- Companies should not accept job-hopping as the new norm
- It is within leaders' power to keep millennials around
- Engaged millennials are far less likely to consider leaving
If millennials are job-hoppers, it's with good reason.
Seventy-one percent of employees in the millennial generation (people born between 1980 and 1996) are either not engaged or actively disengaged at work, according to Gallup's report How Millennials Want to Work and Live.
Here are some findings that reflect millennials' lack of loyalty in the workplace:
- 21% of millennial workers report changing jobs within the past year
- six in 10 millennials are open to different job opportunities right now
- only half (50%) of millennials plan to be with their company one year from now
- one in two millennials say they would consider taking a job with a different company for a raise of 20% or less
This trend is troublesome for leaders because these workers currently make up 38% of the U.S. workforce. Some estimate that they will make up as much as 75% of it by 2025.
The High Cost of Turnover
Some react to the millennial job-hopping reality by suggesting that employers should view the change as a problem but should also accept that the workplace is becoming more fluid and consider the evolution an opportunity. Others have even suggested we need to encourage it, stating that job-hopping is an important part of the employee life cycle, particularly at the beginning of the employee journey.
The problem is that job-hopping can cost organizations a lot of money when top talent goes walking out the door.
The replacement cost of an employee can be 150% of his or her annual salary or more -- for example, as much as $150,000 or more for a worker with an annual salary of $100,000. And Gallup estimates show that millennial turnover as a result of poor employee engagement costs the U.S. economy $30.5 billion a year. Employers are making a costly mistake if they write the job-hopping tendency off as unchangeable or out of their control.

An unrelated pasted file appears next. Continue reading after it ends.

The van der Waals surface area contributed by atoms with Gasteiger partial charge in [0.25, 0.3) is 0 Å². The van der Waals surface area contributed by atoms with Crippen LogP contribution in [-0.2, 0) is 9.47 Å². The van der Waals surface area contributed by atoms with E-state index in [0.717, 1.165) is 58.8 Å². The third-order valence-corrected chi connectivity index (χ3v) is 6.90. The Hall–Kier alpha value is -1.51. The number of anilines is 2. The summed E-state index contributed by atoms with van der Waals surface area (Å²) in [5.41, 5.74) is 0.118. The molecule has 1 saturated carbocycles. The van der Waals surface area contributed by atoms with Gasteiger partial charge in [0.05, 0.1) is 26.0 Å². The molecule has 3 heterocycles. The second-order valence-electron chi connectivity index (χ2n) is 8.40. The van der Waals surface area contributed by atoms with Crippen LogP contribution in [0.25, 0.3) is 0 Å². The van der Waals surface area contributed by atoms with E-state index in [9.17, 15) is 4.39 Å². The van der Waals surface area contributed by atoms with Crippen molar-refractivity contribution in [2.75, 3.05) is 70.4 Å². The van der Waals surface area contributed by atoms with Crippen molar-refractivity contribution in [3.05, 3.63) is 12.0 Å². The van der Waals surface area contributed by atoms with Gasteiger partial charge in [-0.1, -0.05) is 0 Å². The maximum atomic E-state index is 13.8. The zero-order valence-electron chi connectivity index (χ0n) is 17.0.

Not All Millennials Bounce From Company to Company
Here's the key caveat to the job-hopping story: Not all millennials bounce from company to company. Millennials who are engaged at work are 26% less likely than millennials who aren't engaged to say they would consider taking a job with a different company for a raise of 20% or less. Engaged millennials are also 64% less likely to say they will switch jobs if the job market improves in the next 12 months compared with millennials who are actively disengaged who say the same.
While there is some truth to the notion that millennials as a whole tend to be job-hoppers, a closer examination of the data shows that engagement is at the root of the issue. It's the 71% of millennials who are not engaged or actively disengaged -- unfortunately the vast majority of the generation -- who give their fellow millennials the job-hopper reputation. Millennials who are engaged at work demonstrate considerably greater loyalty to their employers.
For leaders, these findings point to the need for action. To protect their human capital investment, organizations need to do something about the 93% of millennials who say the last time they changed roles they left their employer to do so.
What Employers Can Do
First, leaders need to better understand the problem. They need to determine what needs are unmet among disengaged millennials that make them more likely to leave than fully engaged millennials.
One problem is that some millennials do not feel as comfortable approaching their managers with concerns such as asking to learn more, seeking higher pay or requesting more responsibilities. To some millennials, worries about being perceived as disloyal or as a "flight risk" can preclude them from initiating important development and coaching conversations. Considering that ongoing development is a fundamental job expectation and top retention factor for millennials, trepidation among these workers about talking with their managers is a serious problem for employers.
If managers don't proactively initiate and continually welcome development conversations, their millennial employees might explore other opportunities -- an easy task in an age when job seekers are always digitally connected and aware of their options. By failing to actively meet millennials' need to learn and grow, managers are likely to get hit with letters of resignation before they even knew there was a problem.
Managers and leaders need to get ahead of the issue by understanding millennials' basic workplace needs and making it a priority to fulfill them. From the start, managers could use frequent coaching conversations to discover each millennial employee's interests to better provide ongoing opportunities to learn new skills.
Managers also need to convey that they care about millennials' long-term plans. It is managers' responsibility to ensure that millennials understand their future in the company and communicate that workers don't have to go somewhere else to advance. Assuming that millennials can visualize the potential for advancement -- or grow on their own -- is a big mistake.